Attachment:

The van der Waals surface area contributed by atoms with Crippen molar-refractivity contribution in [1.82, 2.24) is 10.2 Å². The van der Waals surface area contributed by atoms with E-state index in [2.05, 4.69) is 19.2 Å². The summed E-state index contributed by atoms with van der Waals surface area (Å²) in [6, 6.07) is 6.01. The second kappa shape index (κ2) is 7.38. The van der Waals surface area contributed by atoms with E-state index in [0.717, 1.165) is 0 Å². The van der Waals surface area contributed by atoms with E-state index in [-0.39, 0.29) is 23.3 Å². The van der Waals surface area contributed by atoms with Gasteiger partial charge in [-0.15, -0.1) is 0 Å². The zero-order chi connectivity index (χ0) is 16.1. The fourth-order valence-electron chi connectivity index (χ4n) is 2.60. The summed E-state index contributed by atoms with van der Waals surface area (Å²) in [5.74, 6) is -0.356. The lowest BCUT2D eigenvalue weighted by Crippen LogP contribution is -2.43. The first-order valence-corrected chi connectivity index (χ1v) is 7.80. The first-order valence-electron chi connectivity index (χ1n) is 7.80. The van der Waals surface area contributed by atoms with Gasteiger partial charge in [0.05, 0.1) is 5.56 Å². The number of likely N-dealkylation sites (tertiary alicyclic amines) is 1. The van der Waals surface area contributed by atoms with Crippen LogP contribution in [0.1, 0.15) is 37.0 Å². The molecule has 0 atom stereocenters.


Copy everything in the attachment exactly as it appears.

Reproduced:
The van der Waals surface area contributed by atoms with Crippen molar-refractivity contribution in [1.82, 2.24) is 10.2 Å². The van der Waals surface area contributed by atoms with E-state index in [2.05, 4.69) is 19.2 Å². The summed E-state index contributed by atoms with van der Waals surface area (Å²) in [6, 6.07) is 6.01. The second kappa shape index (κ2) is 7.38. The van der Waals surface area contributed by atoms with E-state index in [0.717, 1.165) is 0 Å². The van der Waals surface area contributed by atoms with E-state index in [-0.39, 0.29) is 23.3 Å². The van der Waals surface area contributed by atoms with Gasteiger partial charge in [-0.15, -0.1) is 0 Å². The zero-order chi connectivity index (χ0) is 16.1. The fourth-order valence-electron chi connectivity index (χ4n) is 2.60. The summed E-state index contributed by atoms with van der Waals surface area (Å²) in [5.74, 6) is -0.356. The lowest BCUT2D eigenvalue weighted by Crippen LogP contribution is -2.43. The first-order valence-corrected chi connectivity index (χ1v) is 7.80. The first-order valence-electron chi connectivity index (χ1n) is 7.80. The van der Waals surface area contributed by atoms with Gasteiger partial charge in [0.05, 0.1) is 5.56 Å². The number of likely N-dealkylation sites (tertiary alicyclic amines) is 1. The van der Waals surface area contributed by atoms with Crippen LogP contribution in [0.1, 0.15) is 37.0 Å². The molecule has 0 atom stereocenters.